2. Tell people who have a need to know. This approach creates an inner and outer circle among employees. The closer you are to the center, the more special you feel. You can generate a lot of buzz this way, but you also can lose brand ambassadors in the making. Some companies are using “invitation only” campaigns to test social media with employees. This usually works pretty well because the end goal is to grow the network so that everyone is engaged. Another rule of thumb is that when it comes to cultural news and information, the need-to-know approach doesn’t work. At Tribe, we’ve found that the way that companies approach internal culture pieces correlates with how they engage employees as a whole. We’ve worked with Fortune 100 companies on culture books, and their approaches vary wildly. Some leadership teams involve employees extensively, even having them create the content themselves. Others tell the employees what the culture ought to be in a way that’s about as gentle as hitting a nail with a hammer.

3. Gather consensus from the beginning. It’s human nature to embrace change more when you’ve been included in the process. While this is a proven way to foster brand ambassadors, the risk is getting bogged down in the back and forth of gaining the buy-in from a large workforce. In the end, someone’s got to be in charge and that person or persons will have more facts and information at their fingertips. Another consideration is that the earlier you communicate news, the better prepared you need to be to move fast and follow through with sustaining communications. When it’s good news, you want to leverage it as long as possible. And, on the flip side, if it’s not good news, prompt and clear communications indicate grace and a vision for the future when under fire.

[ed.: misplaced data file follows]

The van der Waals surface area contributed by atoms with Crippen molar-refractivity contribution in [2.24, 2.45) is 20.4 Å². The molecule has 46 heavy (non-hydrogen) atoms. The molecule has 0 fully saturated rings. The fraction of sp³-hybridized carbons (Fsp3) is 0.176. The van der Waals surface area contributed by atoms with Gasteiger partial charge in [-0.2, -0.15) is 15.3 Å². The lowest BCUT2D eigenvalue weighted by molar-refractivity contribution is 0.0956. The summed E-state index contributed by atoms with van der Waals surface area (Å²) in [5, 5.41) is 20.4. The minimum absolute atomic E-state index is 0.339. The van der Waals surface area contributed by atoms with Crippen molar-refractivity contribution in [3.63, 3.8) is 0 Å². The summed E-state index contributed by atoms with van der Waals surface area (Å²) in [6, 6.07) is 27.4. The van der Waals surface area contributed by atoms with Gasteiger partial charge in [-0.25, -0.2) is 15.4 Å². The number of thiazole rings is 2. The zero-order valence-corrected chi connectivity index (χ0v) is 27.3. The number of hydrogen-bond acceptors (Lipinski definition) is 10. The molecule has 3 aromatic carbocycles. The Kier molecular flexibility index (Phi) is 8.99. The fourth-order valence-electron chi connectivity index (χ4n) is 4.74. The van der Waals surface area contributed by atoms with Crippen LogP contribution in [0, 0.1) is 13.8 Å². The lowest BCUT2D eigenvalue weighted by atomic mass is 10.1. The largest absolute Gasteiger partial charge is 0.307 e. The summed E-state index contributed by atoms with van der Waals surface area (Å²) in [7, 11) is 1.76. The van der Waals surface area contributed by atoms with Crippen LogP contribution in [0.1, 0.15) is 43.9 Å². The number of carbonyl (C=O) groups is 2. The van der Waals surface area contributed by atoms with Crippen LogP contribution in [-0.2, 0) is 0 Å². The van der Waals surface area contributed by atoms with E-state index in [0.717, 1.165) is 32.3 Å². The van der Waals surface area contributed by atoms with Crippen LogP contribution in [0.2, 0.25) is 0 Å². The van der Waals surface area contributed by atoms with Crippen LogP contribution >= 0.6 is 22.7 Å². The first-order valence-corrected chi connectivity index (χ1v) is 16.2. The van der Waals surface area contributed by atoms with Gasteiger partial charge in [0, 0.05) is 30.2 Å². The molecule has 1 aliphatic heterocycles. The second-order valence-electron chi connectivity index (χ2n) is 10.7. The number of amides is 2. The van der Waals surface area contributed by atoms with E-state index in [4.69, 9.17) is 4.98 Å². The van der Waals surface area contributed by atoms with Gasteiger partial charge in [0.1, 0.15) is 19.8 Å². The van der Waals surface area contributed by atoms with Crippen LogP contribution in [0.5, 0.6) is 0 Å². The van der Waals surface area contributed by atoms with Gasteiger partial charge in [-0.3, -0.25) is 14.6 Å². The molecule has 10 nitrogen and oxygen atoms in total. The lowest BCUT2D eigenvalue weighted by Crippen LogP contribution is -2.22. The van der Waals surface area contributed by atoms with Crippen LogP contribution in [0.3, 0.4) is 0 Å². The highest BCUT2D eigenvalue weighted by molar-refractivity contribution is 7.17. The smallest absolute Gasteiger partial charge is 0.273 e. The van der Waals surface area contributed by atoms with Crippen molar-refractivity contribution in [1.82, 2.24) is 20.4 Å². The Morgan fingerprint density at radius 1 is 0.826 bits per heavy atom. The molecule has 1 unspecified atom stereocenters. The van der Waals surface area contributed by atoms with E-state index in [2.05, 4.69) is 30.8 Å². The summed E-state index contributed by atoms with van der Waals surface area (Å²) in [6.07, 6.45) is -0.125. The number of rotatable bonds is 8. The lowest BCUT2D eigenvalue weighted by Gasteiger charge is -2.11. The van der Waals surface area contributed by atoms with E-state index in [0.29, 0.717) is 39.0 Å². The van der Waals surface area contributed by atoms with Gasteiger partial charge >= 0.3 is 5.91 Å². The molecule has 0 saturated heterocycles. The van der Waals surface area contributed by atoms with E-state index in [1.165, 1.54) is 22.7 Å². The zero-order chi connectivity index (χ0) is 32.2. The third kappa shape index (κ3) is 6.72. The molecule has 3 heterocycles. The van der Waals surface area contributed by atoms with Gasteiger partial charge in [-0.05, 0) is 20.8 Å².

Getting Leadership to Lead

Someone once told me that the sign of a true leader is how many leaders come out of their camp rather than the number of subscribers they have. People can confuse being a leader with being really good at a specific task or having a special talent. You can be a numbers genius or a brilliant creative and not have great leadership or management skills.

In Tribe’s research on Gen Y and Gen X employees, we posed the question, “What makes someone a leader?” The top three responses were as follows:

  1. Inspiring others to do their best. Great leadership makes the people around them better.